But at least you can rest assured that your carcass will be shared! Van der Meer explains that wild dogs hardly ever show aggression toward one another, and especially not while feeding. And according to studies, wild dog pups are given priority at kills as soon as they’re old enough to join the hunt. In fact, near the beginning of the video above, you can watch as one of the adult dogs leaves the hunt to bring in reinforcements, including a bunch of cuddly little pups. And this all-for-one, one-for-all attitude extends beyond the young’uns.
“Painted dogs are incredibly social creatures that take communal care of not only their puppies but also the sick and injured,” says van der Meer.
Packs can consist of anywhere between six and 20 animals and are usually headed by an alpha pair. When either member of an alpha pair dies, the pack splits up into two single-sex adult groups. Strangely, a male from the youngest sexually mature cohort, rather than the oldest, accepts alpha dog status of the male group. Alpha females retain their status for life.
This dissolution, called pack fission, allows for a peaceful transition of power while also diversifying the gene pool. Over the course of a year, each pack’s dynamic will change as new pups are born and sexually mature males join in the hopes of breeding.
Roger Burrows, of AfricanWildDogWatch.org, has a whole paper on the process, but here are a few notes that highlight the crazy inverted hierarchy of these animals: Any time alpha male status is transferred, the former alpha (if he’s still alive) remains in the pack peacefully. If the group finds orphaned males, they will adopt them. Once the orphans are sexually mature, one of them will assume control of his foster pack as alpha—again, all of this without any violence. If two breeding pairs have pups in the same season, the subordinate pair’s pups have priority over the alpha pair’s pups at kills. In other words, African painted dogs live by a code that’s basically the opposite of everything you know about capitalism, “the law of the jungle,” and your high school cafeteria.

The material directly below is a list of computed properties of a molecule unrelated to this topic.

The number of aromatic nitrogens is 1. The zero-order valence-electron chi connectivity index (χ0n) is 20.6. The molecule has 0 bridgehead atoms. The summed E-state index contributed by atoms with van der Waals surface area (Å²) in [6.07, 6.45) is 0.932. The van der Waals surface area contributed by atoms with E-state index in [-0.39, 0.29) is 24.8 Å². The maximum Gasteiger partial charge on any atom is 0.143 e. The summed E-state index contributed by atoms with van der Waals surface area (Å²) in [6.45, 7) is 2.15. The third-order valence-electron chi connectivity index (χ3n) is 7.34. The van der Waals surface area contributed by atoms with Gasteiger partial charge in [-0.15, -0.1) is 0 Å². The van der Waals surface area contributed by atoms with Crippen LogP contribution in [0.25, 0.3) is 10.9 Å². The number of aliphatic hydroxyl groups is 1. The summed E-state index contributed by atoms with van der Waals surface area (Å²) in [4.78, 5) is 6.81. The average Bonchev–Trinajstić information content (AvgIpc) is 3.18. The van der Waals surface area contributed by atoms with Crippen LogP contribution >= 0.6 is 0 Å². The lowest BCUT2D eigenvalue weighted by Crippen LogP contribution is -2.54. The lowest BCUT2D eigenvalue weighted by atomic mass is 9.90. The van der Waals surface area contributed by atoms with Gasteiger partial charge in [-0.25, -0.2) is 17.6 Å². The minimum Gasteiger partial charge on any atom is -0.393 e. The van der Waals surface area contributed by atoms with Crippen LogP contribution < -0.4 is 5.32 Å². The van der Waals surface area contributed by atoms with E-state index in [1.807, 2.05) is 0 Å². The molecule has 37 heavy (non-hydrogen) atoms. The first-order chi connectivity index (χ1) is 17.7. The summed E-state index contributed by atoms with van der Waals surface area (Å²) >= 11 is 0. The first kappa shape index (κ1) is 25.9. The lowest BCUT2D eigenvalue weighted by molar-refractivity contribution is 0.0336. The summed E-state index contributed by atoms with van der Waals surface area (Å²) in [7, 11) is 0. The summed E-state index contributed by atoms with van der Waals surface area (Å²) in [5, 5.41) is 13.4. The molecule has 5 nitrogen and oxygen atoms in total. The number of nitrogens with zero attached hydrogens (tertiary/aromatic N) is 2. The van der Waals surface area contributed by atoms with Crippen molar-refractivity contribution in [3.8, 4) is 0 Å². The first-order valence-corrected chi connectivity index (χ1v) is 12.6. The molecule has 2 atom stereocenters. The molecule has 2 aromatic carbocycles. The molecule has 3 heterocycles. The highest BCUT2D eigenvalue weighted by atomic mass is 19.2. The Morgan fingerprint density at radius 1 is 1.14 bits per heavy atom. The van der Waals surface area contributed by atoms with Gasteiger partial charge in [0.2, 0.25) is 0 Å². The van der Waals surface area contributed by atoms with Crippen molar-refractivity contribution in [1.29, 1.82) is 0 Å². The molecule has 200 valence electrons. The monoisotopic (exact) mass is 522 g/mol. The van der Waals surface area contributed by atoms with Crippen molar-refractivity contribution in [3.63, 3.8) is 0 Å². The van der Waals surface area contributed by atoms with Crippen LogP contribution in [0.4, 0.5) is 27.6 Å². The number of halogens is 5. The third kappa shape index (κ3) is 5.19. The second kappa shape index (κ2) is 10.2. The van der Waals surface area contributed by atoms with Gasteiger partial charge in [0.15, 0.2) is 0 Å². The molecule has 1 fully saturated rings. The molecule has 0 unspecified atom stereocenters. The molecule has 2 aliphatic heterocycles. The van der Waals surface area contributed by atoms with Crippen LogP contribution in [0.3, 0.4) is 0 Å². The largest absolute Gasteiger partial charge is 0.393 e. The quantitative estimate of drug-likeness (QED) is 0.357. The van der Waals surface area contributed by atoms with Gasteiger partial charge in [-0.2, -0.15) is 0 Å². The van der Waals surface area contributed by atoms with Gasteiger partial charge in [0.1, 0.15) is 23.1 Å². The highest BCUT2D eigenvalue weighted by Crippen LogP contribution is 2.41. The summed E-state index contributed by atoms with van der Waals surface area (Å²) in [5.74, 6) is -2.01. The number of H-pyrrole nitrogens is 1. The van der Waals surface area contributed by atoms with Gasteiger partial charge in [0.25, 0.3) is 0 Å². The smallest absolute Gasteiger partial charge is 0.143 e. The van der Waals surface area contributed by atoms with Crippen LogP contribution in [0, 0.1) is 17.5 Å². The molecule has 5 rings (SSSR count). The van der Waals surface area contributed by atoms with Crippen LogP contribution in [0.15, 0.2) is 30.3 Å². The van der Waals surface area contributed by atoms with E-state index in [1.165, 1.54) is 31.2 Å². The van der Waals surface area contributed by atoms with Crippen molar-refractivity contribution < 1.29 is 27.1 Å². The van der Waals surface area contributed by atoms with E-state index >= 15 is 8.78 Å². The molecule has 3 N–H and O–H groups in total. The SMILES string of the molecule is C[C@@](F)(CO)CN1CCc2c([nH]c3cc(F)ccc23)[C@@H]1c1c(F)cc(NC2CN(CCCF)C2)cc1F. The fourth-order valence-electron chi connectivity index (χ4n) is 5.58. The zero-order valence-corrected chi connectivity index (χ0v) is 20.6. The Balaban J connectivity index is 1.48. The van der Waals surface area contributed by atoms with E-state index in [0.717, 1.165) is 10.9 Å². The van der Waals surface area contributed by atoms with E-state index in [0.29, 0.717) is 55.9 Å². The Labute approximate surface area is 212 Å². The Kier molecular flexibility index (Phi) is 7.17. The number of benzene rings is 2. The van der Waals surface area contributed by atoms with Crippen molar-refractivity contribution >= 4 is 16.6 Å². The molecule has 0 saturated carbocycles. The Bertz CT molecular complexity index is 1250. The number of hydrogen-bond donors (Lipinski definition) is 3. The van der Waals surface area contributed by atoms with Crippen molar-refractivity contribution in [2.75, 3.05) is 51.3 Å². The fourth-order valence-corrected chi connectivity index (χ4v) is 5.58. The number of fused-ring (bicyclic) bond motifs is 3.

So yes, we’re talking about an animal with the strongest bite force quotient of any living Carnivora, an animal with massive premolars designed for crunching through bones, an animal that hunts with one of the highest success rates of any predator on earth. But these are not wantonly wielded weapons of destruction. They are highly evolved tools that have allowed an animal the size of a border collie to survive on a continent full of horns and teeth and claws.
Unfortunately, despite millions of years of evolutionary fine-tuning, the future of the African paint dog looks dire. According to van der Meer, fewer than 650 breeding pairs remain. Persecution by humans is one problem, as livestock owners have tended to view the predators as vermin and shoot them on sight. The dogs are also killed unintentionally by snares, struck by vehicles, and laid low by diseases such as rabies and canine distemper. And every death counts.
“Once a pack has lost several members and pack size becomes critically low, a whole pack can become extirpated due to a decrease in hunting and reproductive success,” says van der Meer.
But far and away, the biggest problem facing Lycaon pictus today is habitat loss. The whole of the remaining population now survives on just 9.4 percent of the species’ historical range. The International Union for the Conservation of Nature has listed the wild dog as endangered since 1990—and the population is still decreasing. African wild dogs are a species in its twilight, and one often ignored by the flashcards and picture books we use to teach our kids about wildlife.
From peaceful power transfers and pup-rearing to the drive-by disembowelings that have made the animals infamous, the African wild dogs’ complexity just makes the predators all the more magnificent.